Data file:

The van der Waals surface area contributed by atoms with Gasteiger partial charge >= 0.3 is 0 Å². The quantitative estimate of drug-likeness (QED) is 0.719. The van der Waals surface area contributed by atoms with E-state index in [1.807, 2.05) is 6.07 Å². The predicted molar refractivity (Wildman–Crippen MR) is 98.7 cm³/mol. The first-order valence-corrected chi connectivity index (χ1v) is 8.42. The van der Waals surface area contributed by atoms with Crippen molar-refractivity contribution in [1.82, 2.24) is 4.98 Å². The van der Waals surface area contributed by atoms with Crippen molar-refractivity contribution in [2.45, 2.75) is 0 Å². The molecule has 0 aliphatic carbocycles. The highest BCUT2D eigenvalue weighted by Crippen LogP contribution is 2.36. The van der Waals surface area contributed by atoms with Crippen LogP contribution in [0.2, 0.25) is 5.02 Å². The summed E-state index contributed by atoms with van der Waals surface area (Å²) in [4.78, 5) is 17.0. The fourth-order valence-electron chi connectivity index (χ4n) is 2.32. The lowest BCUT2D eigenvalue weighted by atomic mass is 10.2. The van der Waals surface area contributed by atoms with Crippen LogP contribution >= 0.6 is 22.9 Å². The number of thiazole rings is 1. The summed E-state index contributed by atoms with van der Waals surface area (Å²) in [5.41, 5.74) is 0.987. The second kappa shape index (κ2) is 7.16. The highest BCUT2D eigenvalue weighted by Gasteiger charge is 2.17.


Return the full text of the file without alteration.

The van der Waals surface area contributed by atoms with Gasteiger partial charge >= 0.3 is 0 Å². The quantitative estimate of drug-likeness (QED) is 0.719. The van der Waals surface area contributed by atoms with E-state index in [1.807, 2.05) is 6.07 Å². The predicted molar refractivity (Wildman–Crippen MR) is 98.7 cm³/mol. The first-order valence-corrected chi connectivity index (χ1v) is 8.42. The van der Waals surface area contributed by atoms with Crippen molar-refractivity contribution in [1.82, 2.24) is 4.98 Å². The van der Waals surface area contributed by atoms with Crippen molar-refractivity contribution in [2.45, 2.75) is 0 Å². The molecule has 0 aliphatic carbocycles. The highest BCUT2D eigenvalue weighted by Crippen LogP contribution is 2.36. The van der Waals surface area contributed by atoms with Crippen LogP contribution in [0.2, 0.25) is 5.02 Å². The summed E-state index contributed by atoms with van der Waals surface area (Å²) in [4.78, 5) is 17.0. The fourth-order valence-electron chi connectivity index (χ4n) is 2.32. The lowest BCUT2D eigenvalue weighted by atomic mass is 10.2. The van der Waals surface area contributed by atoms with Crippen LogP contribution >= 0.6 is 22.9 Å². The number of thiazole rings is 1. The summed E-state index contributed by atoms with van der Waals surface area (Å²) in [5.41, 5.74) is 0.987. The second kappa shape index (κ2) is 7.16. The highest BCUT2D eigenvalue weighted by Gasteiger charge is 2.17.